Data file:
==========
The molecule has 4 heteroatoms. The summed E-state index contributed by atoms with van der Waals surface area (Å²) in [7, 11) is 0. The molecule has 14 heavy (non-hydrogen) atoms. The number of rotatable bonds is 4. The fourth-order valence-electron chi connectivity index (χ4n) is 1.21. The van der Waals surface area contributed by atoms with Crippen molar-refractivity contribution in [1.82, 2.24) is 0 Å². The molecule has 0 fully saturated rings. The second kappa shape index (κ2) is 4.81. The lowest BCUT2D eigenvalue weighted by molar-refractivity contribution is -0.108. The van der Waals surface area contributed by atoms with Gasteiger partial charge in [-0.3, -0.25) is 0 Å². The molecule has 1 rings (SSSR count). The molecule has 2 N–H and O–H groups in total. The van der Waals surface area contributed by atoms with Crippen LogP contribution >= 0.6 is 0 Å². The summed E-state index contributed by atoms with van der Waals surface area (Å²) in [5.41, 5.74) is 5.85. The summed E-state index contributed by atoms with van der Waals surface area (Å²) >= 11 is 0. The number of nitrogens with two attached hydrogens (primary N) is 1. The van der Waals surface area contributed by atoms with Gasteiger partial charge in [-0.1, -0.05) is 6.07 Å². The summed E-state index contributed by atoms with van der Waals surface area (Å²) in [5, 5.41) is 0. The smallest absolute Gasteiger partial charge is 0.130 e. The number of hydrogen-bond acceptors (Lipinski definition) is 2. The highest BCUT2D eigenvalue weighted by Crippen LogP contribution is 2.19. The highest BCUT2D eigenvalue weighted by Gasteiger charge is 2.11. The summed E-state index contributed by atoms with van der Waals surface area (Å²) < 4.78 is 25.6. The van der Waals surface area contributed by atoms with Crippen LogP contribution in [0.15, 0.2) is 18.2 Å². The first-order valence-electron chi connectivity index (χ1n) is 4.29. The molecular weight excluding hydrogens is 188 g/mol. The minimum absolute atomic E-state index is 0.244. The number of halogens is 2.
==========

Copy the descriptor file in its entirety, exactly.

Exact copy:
The molecule has 4 heteroatoms. The summed E-state index contributed by atoms with van der Waals surface area (Å²) in [7, 11) is 0. The molecule has 14 heavy (non-hydrogen) atoms. The number of rotatable bonds is 4. The fourth-order valence-electron chi connectivity index (χ4n) is 1.21. The van der Waals surface area contributed by atoms with Crippen molar-refractivity contribution in [1.82, 2.24) is 0 Å². The molecule has 0 fully saturated rings. The second kappa shape index (κ2) is 4.81. The lowest BCUT2D eigenvalue weighted by molar-refractivity contribution is -0.108. The van der Waals surface area contributed by atoms with Gasteiger partial charge in [-0.3, -0.25) is 0 Å². The molecule has 1 rings (SSSR count). The molecule has 2 N–H and O–H groups in total. The van der Waals surface area contributed by atoms with Crippen LogP contribution >= 0.6 is 0 Å². The summed E-state index contributed by atoms with van der Waals surface area (Å²) in [5.41, 5.74) is 5.85. The summed E-state index contributed by atoms with van der Waals surface area (Å²) >= 11 is 0. The number of nitrogens with two attached hydrogens (primary N) is 1. The van der Waals surface area contributed by atoms with Gasteiger partial charge in [-0.1, -0.05) is 6.07 Å². The summed E-state index contributed by atoms with van der Waals surface area (Å²) in [5, 5.41) is 0. The smallest absolute Gasteiger partial charge is 0.130 e. The number of hydrogen-bond acceptors (Lipinski definition) is 2. The highest BCUT2D eigenvalue weighted by Crippen LogP contribution is 2.19. The highest BCUT2D eigenvalue weighted by Gasteiger charge is 2.11. The summed E-state index contributed by atoms with van der Waals surface area (Å²) < 4.78 is 25.6. The van der Waals surface area contributed by atoms with Crippen LogP contribution in [0.15, 0.2) is 18.2 Å². The first-order valence-electron chi connectivity index (χ1n) is 4.29. The molecular weight excluding hydrogens is 188 g/mol. The minimum absolute atomic E-state index is 0.244. The number of halogens is 2.